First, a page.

Echo the Sun wrote: jcnporter wrote:
arvy wrote:people hate each other. they are just trying to mask it with political, national, religious or any other ideas. it's in our nature.
Not really. People who come face to face with each other every day get along, in general, no matter what their background, religion, sexuality etc.
It's when people get behind a screen, or the wheel of a car, or are separated in some way, or feel separated due to media propaganda, they get all brave and take their own frustrations out on 'the other'.
I agree people have multiple public personas. But it's hard to tell which is the closest to who they are inside. I know I sometimes say things I don't mean online out of frustration, but I also withhold my opinions very often when interacting with strangers in real life. That's just me, of course.
I'm not sure if it really matters who they are inside, though. Everyone has thoughts and opinions that they would never share, even among friends.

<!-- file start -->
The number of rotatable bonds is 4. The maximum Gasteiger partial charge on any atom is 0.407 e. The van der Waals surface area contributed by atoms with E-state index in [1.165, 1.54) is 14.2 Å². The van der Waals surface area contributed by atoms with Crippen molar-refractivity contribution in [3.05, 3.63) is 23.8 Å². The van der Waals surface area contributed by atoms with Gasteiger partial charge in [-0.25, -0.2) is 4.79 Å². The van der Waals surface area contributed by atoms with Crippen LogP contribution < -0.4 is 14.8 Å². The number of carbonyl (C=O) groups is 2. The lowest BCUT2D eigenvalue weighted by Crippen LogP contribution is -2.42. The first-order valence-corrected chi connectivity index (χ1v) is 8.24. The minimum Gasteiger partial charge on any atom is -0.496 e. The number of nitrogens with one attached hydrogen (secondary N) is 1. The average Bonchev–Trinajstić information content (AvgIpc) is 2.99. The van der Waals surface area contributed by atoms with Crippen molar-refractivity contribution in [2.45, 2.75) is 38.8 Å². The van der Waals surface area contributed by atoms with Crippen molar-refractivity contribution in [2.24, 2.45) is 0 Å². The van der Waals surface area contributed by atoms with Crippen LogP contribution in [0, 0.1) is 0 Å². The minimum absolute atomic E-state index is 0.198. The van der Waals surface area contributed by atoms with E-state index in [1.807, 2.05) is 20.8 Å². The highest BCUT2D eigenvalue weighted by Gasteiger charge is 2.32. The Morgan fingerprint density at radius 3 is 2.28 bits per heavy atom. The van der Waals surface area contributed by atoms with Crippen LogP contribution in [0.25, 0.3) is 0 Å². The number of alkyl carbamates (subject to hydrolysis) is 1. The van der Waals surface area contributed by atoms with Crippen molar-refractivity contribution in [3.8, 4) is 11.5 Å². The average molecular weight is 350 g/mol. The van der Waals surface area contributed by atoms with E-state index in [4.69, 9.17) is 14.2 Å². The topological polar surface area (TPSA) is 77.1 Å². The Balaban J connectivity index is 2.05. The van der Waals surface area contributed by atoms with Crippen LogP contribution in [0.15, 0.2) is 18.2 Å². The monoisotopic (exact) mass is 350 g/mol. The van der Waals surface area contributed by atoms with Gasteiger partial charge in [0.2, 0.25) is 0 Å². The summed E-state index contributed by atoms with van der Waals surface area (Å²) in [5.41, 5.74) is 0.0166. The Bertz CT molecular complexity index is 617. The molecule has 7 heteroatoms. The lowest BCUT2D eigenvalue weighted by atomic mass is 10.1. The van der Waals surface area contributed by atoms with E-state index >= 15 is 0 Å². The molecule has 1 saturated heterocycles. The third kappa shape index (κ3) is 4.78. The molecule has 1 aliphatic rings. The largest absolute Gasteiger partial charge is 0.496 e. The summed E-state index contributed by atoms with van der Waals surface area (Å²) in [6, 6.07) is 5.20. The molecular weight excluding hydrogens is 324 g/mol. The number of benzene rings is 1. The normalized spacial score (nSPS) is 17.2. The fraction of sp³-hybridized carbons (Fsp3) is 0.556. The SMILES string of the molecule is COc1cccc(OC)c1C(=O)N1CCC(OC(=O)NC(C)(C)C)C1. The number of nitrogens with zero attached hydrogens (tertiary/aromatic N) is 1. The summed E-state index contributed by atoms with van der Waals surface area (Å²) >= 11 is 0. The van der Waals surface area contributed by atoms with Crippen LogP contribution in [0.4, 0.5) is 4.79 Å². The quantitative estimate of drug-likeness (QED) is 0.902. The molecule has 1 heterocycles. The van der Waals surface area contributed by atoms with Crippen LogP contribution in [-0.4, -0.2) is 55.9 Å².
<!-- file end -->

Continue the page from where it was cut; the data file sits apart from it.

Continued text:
There seems to be a disturbing desire among many people these days to thought police others, to analyse what they say or do to get at some inner truth about them, to 'call them out'. It's pointless and reductive.
I would say most people have some thoughts, opinions and beliefs that many of a liberal or conservative bent would find very distasteful - who cares, though, unless they act on them?
Our social selves are regulated by the presence of other humans. In many ways that is our 'real' selves and how we should be judged.
The problems emerge when we are in some way separate, either physically, or through a process of dehumanisation and we don't recognise the effect of that separation on our personalities. Also when we feel emboldened among 'like-minded' people. This is why I think the fast rise of social media, in particular, can be so toxic.